Background: Since treatment approaches thought to be useful for mania are presumably suitable for hypomania as well, little systematic research has been done on the treatment of hypomanic episodes and their long-term outcome. As systematic trials have shown that the atypical antipsychotic risperidone may be effective and safe in the treatment of acute mania, we decided to conduct an open-label study of its effectiveness and tolerability in hypomania associated with bipolar II.
Methods: Forty-four DSM-IV bipolar II patients with Young Mania Rating Scale (YMRS) scores above 7 were included and followed-up for 6 months. Efficacy was measured by means of the YMRS and the Clinical Global Impression for Bipolar Disorder (CGI-BD). Treatment-emergent depression was measured by the Hamilton Depression Rating Scale (HDRS-17), and the Udvalg for Kliniske Undersøgelser (UKU) subscale was used for neurological/extrapyramidal side-effects.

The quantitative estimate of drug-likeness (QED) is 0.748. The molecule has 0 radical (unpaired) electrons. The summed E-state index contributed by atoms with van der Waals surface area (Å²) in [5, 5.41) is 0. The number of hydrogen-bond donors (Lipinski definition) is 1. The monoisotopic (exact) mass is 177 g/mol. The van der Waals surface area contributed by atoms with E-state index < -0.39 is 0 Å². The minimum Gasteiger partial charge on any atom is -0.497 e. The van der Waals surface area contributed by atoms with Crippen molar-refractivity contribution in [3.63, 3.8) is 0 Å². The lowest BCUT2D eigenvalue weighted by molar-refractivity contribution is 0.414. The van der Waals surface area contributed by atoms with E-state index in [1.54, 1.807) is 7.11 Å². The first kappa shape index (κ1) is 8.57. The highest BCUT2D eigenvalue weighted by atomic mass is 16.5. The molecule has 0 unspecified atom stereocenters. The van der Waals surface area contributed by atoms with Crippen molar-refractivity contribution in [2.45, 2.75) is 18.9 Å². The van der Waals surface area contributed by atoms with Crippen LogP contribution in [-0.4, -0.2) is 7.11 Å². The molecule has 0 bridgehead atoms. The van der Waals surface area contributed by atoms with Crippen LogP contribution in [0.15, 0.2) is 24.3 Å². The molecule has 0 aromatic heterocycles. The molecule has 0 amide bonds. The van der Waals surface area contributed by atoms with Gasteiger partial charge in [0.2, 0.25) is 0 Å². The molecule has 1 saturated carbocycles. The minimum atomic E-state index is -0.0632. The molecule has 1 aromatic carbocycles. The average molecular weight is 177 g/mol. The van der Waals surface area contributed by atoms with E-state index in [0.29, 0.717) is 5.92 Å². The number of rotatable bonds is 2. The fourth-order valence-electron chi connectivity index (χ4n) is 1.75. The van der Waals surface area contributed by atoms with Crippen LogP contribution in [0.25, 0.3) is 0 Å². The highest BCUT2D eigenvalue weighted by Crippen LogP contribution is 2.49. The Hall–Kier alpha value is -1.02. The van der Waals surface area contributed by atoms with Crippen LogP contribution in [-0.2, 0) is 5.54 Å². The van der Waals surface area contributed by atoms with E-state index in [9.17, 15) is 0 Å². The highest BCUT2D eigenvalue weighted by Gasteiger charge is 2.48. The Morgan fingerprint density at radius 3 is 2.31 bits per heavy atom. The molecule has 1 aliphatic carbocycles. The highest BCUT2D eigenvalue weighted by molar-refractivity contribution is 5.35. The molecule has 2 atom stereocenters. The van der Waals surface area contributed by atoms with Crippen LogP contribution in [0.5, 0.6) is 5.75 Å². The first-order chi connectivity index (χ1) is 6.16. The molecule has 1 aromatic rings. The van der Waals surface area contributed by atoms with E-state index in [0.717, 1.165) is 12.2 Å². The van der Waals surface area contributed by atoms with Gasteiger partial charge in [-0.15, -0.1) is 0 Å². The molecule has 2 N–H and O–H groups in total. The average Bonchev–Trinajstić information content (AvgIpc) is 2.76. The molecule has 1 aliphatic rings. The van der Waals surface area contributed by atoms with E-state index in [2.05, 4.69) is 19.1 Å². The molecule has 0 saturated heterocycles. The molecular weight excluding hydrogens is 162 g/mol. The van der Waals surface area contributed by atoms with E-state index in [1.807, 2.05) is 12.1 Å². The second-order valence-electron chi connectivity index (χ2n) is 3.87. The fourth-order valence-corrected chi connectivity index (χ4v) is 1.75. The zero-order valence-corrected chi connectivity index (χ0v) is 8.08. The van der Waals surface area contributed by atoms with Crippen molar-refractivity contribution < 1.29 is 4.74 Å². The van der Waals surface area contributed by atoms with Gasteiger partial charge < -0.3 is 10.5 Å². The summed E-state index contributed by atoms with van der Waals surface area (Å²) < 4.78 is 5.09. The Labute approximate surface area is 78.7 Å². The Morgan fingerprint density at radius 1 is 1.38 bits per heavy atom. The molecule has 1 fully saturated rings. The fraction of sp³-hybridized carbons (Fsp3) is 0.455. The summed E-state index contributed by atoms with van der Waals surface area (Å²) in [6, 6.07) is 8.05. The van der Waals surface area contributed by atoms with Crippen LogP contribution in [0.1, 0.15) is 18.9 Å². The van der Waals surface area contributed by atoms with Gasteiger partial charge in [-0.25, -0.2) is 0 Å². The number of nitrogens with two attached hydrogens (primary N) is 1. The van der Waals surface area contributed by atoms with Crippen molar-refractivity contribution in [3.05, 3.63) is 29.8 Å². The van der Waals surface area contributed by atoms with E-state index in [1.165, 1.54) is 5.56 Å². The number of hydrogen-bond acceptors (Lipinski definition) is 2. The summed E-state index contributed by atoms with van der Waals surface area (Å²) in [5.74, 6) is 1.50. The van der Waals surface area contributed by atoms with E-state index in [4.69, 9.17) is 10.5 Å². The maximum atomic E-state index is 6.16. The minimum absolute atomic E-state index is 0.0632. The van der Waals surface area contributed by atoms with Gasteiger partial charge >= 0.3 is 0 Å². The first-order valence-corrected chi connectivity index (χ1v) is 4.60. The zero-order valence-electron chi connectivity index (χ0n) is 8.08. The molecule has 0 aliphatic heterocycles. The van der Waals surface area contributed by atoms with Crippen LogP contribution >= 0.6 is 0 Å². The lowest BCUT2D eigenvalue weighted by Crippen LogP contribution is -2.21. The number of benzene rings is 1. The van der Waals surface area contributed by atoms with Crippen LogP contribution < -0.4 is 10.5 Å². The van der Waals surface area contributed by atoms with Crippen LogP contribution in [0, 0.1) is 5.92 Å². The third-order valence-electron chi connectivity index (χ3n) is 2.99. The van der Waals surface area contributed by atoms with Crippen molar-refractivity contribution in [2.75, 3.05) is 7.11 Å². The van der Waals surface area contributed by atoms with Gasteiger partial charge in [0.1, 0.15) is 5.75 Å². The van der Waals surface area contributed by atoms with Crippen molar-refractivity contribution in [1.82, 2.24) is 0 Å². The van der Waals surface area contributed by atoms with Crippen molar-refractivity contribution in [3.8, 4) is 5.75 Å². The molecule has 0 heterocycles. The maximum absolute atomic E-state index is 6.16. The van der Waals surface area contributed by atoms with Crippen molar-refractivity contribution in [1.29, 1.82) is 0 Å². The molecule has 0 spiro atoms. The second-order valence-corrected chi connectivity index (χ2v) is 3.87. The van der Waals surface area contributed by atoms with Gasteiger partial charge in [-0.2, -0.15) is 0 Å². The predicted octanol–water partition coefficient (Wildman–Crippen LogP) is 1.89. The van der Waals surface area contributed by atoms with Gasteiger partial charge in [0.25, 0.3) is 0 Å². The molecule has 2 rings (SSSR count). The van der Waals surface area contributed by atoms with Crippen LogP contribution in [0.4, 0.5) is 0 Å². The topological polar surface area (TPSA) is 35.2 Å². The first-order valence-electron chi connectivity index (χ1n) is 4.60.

Results: Thirty-four patients completed the trial. The mean dose of risperidone at endpoint was 2.8 mg/day. Last observation-carried-forward analysis showed significant reduction of YMRS scores from the first week of treatment, which continued until the endpoint (P<0.0001). At 6-month follow-up, 60% of patients were assymptomatic according to the CGI. The 32% who received risperidone in monotherapy seemed to respond equally well. Risperidone, as used in this study, appeared to be most protective against hypomanic than depressive recurrences. Nine patients (12%) had a depressive relapse during 6-month follow-up, one patient (2%) had an hypomanic relapse and another (2%) had both. No patients developed tardive dyskinesia during the duration of the study. Although most patients received risperidone in combination with standard mood-stabilizers, only three patients discontinued risperidone because of other side-effects.
Limitations: In the absence of a placebo arm, it is uncertain to what extent the foregoing results could be ascribed to spontaneous remission of bipolar II disorder.
Conclusions: Risperidone, either in combination with mood-stabilizers or alone was well-tolerated in bipolar II patients, who presented in a hypomanic state, and appeared efficacious. Further controlled research on the role of atypical antipsychotics in the treatment of less-than-manic forms of bipolar illness is warranted.